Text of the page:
In the end, all are sovereignly elected of God for His purposes and also choose of their own accord. They are either drawn to Jesus or driven away from Him as Scripture alludes to. In reality it is their sin that drives them away and their repentance that allows them to be drawn near. Stubborn sin makes a person stand-offish, acknowledgment of sin and a desire to rid oneself of it makes one realize they need help. People either humble themselves and can be approached or they stay arrogant and conceited and are unapproachable.

They’re dead in their sins and Jesus has come to release them from their sins as an atoning sacrifice. You either choose to approach the throne or you run away. If we choose repentance, we are then to become His disciples so that inevitably we become more like Him to in-turn become visual and moral magnets for others to do the same. What we are not to do is become overtly pious and arrogant in our “religion” because “religion” does not save, Jesus Christ does.

In the end we see the true message from Jesus reaches them all to a greater or lesser extent. Regardless, all of them are reached. Scripture doesn’t say that only those that believe the most will get to heaven it says those that just believe are saved. This is similar to the statement the last will be first and the first will be last and the parable of the Mustard Seed. It only takes a little faith to believe and it can be at the last minute. It doesn’t matter if you repented and accepted Jesus with you dying breathe, the fact is you did.

What applications can we find in this?

We clearly see here that we should not get too tied up in our “religion” we need to get tied into Jesus Christ or we need to be “in Christ” as the Apostle Paul put it.

Instead of getting too wrapped up in what Jesus can do for us, like those looking for a “sign” during His ministry we need to figure out how we can do things for perpetuation of the Kingdom. The “doing” is “believing” and becoming His disciple. To imply any more than this makes it “works righteousness” and I cannot adhere to this philosophy/theology. The discipleship process is intrinsically linked to our process of sanctification in Christ. Although we participate in the process the justification and initiation is by the work of the Spirit. We only continue in our sanctification due to His continued presence in us.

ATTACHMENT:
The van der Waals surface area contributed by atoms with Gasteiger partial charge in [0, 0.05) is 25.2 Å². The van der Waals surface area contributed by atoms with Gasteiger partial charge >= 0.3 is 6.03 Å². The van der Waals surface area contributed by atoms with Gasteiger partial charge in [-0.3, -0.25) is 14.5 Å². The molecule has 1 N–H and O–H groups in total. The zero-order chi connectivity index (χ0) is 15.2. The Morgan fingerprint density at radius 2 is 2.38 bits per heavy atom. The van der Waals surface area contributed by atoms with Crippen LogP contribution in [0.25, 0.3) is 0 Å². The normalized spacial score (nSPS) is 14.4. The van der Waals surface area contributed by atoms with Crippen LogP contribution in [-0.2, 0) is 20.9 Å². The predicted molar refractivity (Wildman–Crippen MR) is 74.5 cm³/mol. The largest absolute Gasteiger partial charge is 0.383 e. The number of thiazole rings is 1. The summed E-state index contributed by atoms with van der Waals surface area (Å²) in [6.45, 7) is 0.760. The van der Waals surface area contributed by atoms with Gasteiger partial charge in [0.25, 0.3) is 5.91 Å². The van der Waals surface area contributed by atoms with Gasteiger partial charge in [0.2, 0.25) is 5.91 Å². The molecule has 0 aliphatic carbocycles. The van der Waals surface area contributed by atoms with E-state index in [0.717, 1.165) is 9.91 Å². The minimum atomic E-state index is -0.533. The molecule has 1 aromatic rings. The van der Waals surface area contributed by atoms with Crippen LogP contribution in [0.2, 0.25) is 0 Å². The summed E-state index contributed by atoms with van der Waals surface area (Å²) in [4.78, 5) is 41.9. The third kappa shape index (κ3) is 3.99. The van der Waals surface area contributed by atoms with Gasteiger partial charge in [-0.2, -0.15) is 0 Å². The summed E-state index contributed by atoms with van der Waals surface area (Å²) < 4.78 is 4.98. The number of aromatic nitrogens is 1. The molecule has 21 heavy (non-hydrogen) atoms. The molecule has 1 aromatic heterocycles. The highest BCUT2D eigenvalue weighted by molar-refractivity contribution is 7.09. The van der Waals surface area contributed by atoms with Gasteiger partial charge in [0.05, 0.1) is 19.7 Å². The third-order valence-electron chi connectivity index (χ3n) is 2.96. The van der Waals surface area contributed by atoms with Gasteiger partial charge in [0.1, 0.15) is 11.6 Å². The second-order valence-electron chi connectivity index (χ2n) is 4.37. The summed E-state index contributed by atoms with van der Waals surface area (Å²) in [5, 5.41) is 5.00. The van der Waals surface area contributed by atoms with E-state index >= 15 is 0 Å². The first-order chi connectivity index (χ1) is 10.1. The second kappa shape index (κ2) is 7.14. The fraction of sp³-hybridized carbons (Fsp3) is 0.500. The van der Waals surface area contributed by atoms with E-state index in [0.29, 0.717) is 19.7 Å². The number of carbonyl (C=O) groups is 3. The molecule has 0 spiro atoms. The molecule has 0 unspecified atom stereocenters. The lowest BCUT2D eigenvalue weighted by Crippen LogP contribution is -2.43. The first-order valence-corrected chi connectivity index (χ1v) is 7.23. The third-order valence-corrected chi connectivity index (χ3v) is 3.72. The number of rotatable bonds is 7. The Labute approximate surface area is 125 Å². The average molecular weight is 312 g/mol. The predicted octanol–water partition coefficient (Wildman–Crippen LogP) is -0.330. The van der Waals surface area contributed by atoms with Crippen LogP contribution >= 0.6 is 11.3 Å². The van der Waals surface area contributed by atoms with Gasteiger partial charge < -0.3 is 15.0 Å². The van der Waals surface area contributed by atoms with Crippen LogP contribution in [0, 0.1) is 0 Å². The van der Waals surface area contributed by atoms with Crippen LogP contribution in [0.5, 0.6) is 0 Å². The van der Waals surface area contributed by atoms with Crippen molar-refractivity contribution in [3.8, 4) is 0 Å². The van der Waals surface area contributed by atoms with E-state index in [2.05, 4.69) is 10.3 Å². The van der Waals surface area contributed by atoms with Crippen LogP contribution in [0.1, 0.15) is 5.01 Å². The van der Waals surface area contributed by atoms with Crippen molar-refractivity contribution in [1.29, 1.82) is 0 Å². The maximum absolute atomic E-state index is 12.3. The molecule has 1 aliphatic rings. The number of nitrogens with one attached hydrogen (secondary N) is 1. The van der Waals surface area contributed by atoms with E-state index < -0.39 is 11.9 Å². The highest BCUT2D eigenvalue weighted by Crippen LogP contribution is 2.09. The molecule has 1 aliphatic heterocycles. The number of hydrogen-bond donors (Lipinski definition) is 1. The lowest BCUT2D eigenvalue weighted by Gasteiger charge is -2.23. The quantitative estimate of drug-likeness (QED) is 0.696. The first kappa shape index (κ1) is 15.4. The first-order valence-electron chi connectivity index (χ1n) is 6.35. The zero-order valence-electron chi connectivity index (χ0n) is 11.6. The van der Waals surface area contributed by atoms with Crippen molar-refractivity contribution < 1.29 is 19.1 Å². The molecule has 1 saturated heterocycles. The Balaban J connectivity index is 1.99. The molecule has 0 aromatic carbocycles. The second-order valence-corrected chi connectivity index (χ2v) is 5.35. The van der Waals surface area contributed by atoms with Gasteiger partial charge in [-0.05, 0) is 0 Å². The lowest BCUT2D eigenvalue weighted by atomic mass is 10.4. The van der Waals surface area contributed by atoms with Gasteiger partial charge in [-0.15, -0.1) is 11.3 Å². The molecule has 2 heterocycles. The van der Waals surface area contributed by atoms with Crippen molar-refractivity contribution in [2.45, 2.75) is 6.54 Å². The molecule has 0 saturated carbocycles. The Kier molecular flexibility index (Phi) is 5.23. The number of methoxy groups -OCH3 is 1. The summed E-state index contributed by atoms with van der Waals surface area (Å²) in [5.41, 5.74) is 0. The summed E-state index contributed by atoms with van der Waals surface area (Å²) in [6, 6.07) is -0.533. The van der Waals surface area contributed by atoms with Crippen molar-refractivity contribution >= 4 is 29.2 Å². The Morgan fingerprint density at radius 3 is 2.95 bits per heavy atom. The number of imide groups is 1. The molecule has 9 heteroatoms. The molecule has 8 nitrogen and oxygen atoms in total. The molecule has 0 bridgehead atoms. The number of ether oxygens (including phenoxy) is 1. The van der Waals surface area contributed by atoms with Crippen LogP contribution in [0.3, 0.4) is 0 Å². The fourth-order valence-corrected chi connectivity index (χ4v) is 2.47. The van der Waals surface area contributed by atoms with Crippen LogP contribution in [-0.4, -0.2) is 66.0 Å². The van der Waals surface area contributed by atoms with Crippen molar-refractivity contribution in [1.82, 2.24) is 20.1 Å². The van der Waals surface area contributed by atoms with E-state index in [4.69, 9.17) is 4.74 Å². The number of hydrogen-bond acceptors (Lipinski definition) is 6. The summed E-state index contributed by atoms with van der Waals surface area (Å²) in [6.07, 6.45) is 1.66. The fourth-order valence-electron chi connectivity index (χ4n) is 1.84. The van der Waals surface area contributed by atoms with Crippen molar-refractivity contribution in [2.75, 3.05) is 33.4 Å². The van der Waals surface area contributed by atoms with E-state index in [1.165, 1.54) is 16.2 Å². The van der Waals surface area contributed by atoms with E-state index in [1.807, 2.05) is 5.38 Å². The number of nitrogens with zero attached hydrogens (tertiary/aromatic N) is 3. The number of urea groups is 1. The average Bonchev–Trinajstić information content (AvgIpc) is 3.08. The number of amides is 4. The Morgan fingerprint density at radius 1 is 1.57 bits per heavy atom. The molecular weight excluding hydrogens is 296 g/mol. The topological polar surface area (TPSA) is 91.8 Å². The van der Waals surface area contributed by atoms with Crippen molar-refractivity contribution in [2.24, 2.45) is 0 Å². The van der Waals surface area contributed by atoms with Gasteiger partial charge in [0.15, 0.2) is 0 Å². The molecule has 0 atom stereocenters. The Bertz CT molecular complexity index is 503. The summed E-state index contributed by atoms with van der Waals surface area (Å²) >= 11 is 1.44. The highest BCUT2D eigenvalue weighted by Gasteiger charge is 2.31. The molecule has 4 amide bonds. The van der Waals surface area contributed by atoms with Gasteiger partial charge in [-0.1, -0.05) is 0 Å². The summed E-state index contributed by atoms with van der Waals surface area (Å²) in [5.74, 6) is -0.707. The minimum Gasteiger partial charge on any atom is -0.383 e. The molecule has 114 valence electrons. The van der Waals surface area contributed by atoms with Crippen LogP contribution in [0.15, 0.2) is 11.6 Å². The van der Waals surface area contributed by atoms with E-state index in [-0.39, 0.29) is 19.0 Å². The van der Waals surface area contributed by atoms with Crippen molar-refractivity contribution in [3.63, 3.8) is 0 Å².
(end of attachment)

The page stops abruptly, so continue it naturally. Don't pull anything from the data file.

We are all guilty of sin and subjects in rebellion against their King. The only way to get ourselves right with the King and the Kingdom is to allow Jesus to take our sin, die to self and to be reborn again into a totally new kind of life, a “new creation” that seeks first to serve not be served. We should not be content hearing only sermons and speeches that tickle our ears and make us feel good about ourselves. We need to hear the things that convict us. We are indeed sinners and will remain sinners. I personally believe that one of the main reasons God instituted a death penalty on life for all is so…people would finally stop sinning. If we didn’t die we would continue sinning until the sun burnt to a cinder.

We must never get so haughty that we sit and look at these people as being thickheaded and dumb. They are us. We just have the benefit of hindsight and 2000 years of introspective thought to see the Bible with vision and eyes they did not have.